Eleven years after the worst terrorist attack in New York, Bronxites paused this week to never forget.
On a bright, crisp September morn similar to that September 11th, dozens shuttled to a tree grove on Tuesday at Jacobi Medical Center.
There they paid respects for the 156 Bronxites who died as a result of a terrorist strike that scarred the nation’s spirit, but did not break it. Mourners, Jacobi staff and elected officials gathered at the 9/11 Memorial Garden, a circular shrine with two square plaques symbolizing the imprints of Ground Zero.
Each plaque bears the names of 156 people who died in the destruction of 9/11.
A NY Maritime College honor guard opened the solemn ceremony. A woman quietly wept. There was not one smiling face.
Members from the hospital’s community advisory board read an inspirational poem entitled “One”, reemphasizing a theme of unity stretching back the moment a jetliner hit the first World Trade Center tower.
“As the ash fell, we became one color,” read Al D’Angelo.
Deidre Ruddle of Morris Park attended the Jacobi Hospital ceremony for the first time.
A teary-eyed, Ruddle re-lived the terrible day her easygoing younger brother David, a union carpenter, perished on the upper floors of Two World Trade Center.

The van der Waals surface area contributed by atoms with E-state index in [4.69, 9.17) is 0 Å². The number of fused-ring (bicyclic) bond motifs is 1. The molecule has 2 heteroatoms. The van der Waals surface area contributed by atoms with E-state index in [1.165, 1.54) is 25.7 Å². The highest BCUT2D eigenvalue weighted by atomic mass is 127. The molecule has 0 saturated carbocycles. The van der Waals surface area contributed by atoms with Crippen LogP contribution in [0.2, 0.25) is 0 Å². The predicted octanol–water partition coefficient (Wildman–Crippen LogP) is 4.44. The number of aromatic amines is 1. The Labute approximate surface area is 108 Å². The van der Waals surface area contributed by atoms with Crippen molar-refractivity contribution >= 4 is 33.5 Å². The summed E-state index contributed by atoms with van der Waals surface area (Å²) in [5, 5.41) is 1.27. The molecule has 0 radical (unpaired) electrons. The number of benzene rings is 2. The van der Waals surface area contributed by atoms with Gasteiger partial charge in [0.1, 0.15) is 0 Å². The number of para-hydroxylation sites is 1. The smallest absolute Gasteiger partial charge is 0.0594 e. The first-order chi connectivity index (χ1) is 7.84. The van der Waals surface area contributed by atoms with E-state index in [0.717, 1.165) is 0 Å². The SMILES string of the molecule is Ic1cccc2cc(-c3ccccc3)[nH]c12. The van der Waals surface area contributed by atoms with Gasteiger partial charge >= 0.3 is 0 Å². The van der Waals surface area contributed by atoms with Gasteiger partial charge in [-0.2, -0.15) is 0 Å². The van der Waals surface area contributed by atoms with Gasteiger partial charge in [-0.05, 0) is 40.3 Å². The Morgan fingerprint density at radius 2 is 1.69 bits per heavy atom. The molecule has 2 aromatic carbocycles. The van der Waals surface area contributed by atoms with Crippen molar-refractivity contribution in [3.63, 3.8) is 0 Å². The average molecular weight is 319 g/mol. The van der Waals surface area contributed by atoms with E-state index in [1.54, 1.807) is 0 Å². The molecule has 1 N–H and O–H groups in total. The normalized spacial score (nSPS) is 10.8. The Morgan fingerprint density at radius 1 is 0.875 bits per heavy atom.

“When the building collapsed it was like I ran into a wall,” said Ruddle, who spent days riding past her brother’s parked car near a train station in Manhattan hoping he would get there.
“My brother’s remains - not even a tooth - have never been found.”
Among the first responders paying respects was 49th Precinct Community Affairs Officer Vic DiPierro, who rushed with his fellow officers to Lower Manhattan eleven years ago.
“On September 11th, I go through each and every minute every year as if it were year one,” said DiPierro, who’s still reminded of 9/11 the moment a plane passes by.
DiPierro spent months at the World Trade Center site, sifting through The Pile, working with the Bucket Brigade and simply staring at the magnitude of destruction.
His dedication at the site also gave him thyroid cancer in 2005, a disease he eventually defeated.
“There were a lot of people who weren’t so lucky and since died because of September 11,” said DiPierro.
The federal government recently added 50 cancers under the James Zadroga Act, which covers the medical costs for anyone who suffered debilitating effects of Ground Zero.
Borough President Ruben Diaz Jr. recalled his close friend Darryl “Pop” McKinney, one of nearly 3000 victims, with whom he often played basketball in Soundview Park in the 90s.
McKinney went on to become a success story, working in the financial district.
“We need to not just mourn but celebrate the lives lost,” said Diaz, who held a similar ceremony at Lou Gehrig Plaza on Friday, September 15.
There several singers sang hymns while the names of all Bronx residents who died on 9/11 were read.
Reach reporter David Cruz at 718-742-3383 or firstname.lastname@example.org.David Cruz can be reach via e-mail at DCruz@cnglocal.com or by phone at (718) 742-3383
©2012 Community News Group